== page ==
Mild brain injuries in HIV often go unrecognized – more needs to be done
Sean B. Rourke, Ph.D., FCAHS
Scientist, Li Ka Shing Knowledge Institute of St. Michael’s
Professor of Psychiatry, University of Toronto
Scientific and Executive Director, Ontario HIV Treatment Network
Director, CIHR Centre for REACH in HIV/AIDS
Director, CIHR Collaborative Centre for Community-Based Research in HIV/AIDS
Director, Universities Without Walls (CIHR STIHR)
Alex Terpstra, MSc (Candidate)
Rehabilitation Sciences Institute, University of Toronto
Coordinator, Health Policy and KTE, Ontario HIV Treatment Network
Community Liaison, The Canadian HIV Cure Enterprise, Institut de Recherches Cliniques de Montréal
Francisco Ibáñez-Carrasco, PhD
Director, Education & Training, Ontario HIV Treatment Network
Manager, Universities Without Walls (CIHR STIHR)
In recent years, the topic of traumatic brain injury has received more and more media attention. We watch with amazement as our favourite Canadian athletes, like Sydney Crosby, perform on the rink, and cringe when they sustain what could be career-ending blows to the head. We’ve learned that these “bell ringers” — which used to be a rite of passage for “real athletes” — are bad for a person’s health. In fact, brain injuries can increase a person’s chance of developing cognitive changes in later life. In some cases, they can even lead to earlier onset of dementia.
Although it’s less well known, and often not well identified, HIV can affect the brain and produce similar changes in cognitive abilities (e.g. attention, memory, and thinking) as concussions. Although 90-95% of people who experience mild concussions and brain injuries recover from these injuries in weeks to months, people who experience mild brain injuries caused by HIV often do not recover. The changes in their brains often persist, fluctuate over time, and never completely reverse.
The brain injuries caused by HIV are extremely challenging for the people affected and for the clinicians caring for them. For people with HIV, the first cognitive changes may be subtle and have no noticeable impact on their day-to-day life. However, over time, the changes can progress and begin to interfere with their ability to carry out daily tasks and activities, like reading, managing medications, and paying attention to conversations in social situations. They can also affect the ability to do more demanding, “multi-tasking” things at work and often result in people getting frustrated, losing confidence, and going on disability. For the doctors caring for people with HIV, subtle cognitive changes are extremely difficult to diagnose and to treat or manage.
Our Centre for Brain Health in HIV at St. Michael’s Hospital in Toronto is one of over a dozen international centres around the world working to identify better ways to assess, screen, treat, and manage HIV-associated cognitive impairments. We are developing clinical treatment guidelines and benchmarks for brain health in HIV/AIDS that will help clinicians manage and support their patients. We are also exploring and testing out different non-pharmacological interventions, such as brain fitness, physical exercise, and mindfulness-based cognitive behaviour therapy, to see if we can identify tools that people with HIV can use to lessen, manage, or even reverse the cognitive changes associated with HIV, and compensate for the impacts they have in their lives.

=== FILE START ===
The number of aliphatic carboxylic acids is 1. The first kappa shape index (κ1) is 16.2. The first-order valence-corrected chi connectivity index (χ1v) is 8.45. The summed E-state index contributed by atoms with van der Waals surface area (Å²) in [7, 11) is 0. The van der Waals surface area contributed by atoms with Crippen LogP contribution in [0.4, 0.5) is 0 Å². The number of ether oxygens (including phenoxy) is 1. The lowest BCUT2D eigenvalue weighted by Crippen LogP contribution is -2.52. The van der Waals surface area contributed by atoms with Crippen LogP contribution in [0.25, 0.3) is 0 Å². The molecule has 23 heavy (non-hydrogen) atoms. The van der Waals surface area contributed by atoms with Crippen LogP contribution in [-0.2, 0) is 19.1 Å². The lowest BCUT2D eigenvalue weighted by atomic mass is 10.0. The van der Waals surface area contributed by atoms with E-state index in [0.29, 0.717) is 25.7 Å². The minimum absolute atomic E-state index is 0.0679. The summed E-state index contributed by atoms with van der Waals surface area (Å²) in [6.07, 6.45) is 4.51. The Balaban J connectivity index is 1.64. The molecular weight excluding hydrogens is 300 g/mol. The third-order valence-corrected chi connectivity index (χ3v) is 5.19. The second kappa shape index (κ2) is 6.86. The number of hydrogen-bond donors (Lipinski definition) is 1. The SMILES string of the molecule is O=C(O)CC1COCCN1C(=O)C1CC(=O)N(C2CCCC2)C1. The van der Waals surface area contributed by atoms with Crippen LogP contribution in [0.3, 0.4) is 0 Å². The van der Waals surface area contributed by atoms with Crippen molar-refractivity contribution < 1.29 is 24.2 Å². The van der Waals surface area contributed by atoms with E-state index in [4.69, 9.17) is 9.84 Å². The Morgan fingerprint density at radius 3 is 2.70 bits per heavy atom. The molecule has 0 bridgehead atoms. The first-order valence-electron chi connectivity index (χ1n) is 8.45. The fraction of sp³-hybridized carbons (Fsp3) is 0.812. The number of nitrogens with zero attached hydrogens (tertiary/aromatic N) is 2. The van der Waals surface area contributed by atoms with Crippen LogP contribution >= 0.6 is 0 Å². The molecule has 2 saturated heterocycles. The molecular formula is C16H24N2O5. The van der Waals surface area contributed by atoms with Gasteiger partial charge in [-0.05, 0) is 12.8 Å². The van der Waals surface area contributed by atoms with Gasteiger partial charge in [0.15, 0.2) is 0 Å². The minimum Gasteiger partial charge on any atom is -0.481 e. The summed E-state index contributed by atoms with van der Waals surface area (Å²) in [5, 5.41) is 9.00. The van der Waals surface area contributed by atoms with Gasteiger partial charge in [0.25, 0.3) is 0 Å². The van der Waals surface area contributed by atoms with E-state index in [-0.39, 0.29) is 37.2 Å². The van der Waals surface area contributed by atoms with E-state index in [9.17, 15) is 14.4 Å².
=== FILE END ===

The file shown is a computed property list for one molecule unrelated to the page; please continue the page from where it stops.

Although people with HIV are now living longer, they are developing medical complications earlier than people who don’t have HIV. For example, they often develop signs of cardiovascular disease 10-15 years earlier. In our centre, we are also trying to understand how these medical conditions — which often occur in conjunction with other mental health issues, such as depression — may accelerate and increase the cognitive impairments associated with HIV, especially as people age.
How does HIV affect the brain? What is HIV-associated neurocognitive disorder (HAND) and how common is it?
HIV can cause damage to the brain, both directly and indirectly, through inflammation and the release of harmful chemicals. The damaging effects of HIV on the brain can also be magnified by excessive drinking and drug use, as well as by other medical comorbidities, like cardiovascular and liver disease.
Cognitive impairment caused by HIV is called HIV-Associated Neurocognitive Disorder or HAND. Not everyone living with HIV will develop HAND. Among those who do, the level of impairment ranges widely, from nearly undetectable to mild to more severe. The most severe of these conditions is far less common today than it was in the past, thanks to combination antiretroviral therapy (cART) which, in addition to protecting and strengthening the immune system, protects the brain from HIV-related damage. The use of cART has dramatically reduced the prevalence of the most severe forms of HAND. However, despite the protective effects of cART, several research studies, including our own in Toronto, estimate that about 30-55% of middle-aged adults living with HIV still experience some form of HAND.
So, what is HAND?
There are three main conditions/disorders that can occur: (1) asymptomatic neurocognitive impairment or ANI; (2) mild neurocognitive disorder or MND; and (3) HIV-associated dementia or HAD. The earliest stage of HAND, ANI (which occurs in about 1 of 3 people living with HIV), can only be detected using psychometric tests of attention, speed of processing, learning and memory, and thinking skills. These tests are sensitive enough to pick up subtle changes in cognitive abilities that are not apparent in daily life. While people with ANI will have mild and “spotty” cognitive impairments, they are often asymptomatic or symptom-free. The subtle and mild cognitive impairments do not interfere with their day-to-day life. The second milder HAND condition is MND, which affects about 15-20% of persons with HIV. People with MND experience cognitive changes that have a mild, but noticeable impact on their daily activities, including work, school, or social interactions. HAD is the most severe and, now, the rarest form of HAND (<2-3% of persons living with HIV). Most people who develop ANI or MND will not progress to HAD if their HIV is well managed with cART.
Advancing the field and supporting people living with HIV manage HAND — What are we doing at St. Michael’s Hospital?